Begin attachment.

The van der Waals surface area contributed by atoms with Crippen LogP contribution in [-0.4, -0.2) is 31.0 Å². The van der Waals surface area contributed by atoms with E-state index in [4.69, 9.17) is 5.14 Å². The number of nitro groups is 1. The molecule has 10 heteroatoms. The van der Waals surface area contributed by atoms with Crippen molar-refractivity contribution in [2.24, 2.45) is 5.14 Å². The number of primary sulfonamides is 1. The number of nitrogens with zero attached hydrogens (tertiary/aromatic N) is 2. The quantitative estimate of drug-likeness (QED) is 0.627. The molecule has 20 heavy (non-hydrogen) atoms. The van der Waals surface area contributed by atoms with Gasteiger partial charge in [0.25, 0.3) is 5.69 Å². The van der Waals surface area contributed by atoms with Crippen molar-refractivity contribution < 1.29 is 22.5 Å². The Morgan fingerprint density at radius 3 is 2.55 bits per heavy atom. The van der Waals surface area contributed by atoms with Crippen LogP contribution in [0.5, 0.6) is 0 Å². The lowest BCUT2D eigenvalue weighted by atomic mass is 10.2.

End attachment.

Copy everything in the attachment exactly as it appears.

The van der Waals surface area contributed by atoms with Crippen LogP contribution in [-0.4, -0.2) is 31.0 Å². The van der Waals surface area contributed by atoms with E-state index in [4.69, 9.17) is 5.14 Å². The number of nitro groups is 1. The molecule has 10 heteroatoms. The van der Waals surface area contributed by atoms with Crippen molar-refractivity contribution in [2.24, 2.45) is 5.14 Å². The number of primary sulfonamides is 1. The number of nitrogens with zero attached hydrogens (tertiary/aromatic N) is 2. The quantitative estimate of drug-likeness (QED) is 0.627. The molecule has 20 heavy (non-hydrogen) atoms. The van der Waals surface area contributed by atoms with Gasteiger partial charge in [0.25, 0.3) is 5.69 Å². The van der Waals surface area contributed by atoms with Crippen molar-refractivity contribution < 1.29 is 22.5 Å². The Morgan fingerprint density at radius 3 is 2.55 bits per heavy atom. The van der Waals surface area contributed by atoms with Crippen LogP contribution in [0.5, 0.6) is 0 Å². The lowest BCUT2D eigenvalue weighted by atomic mass is 10.2.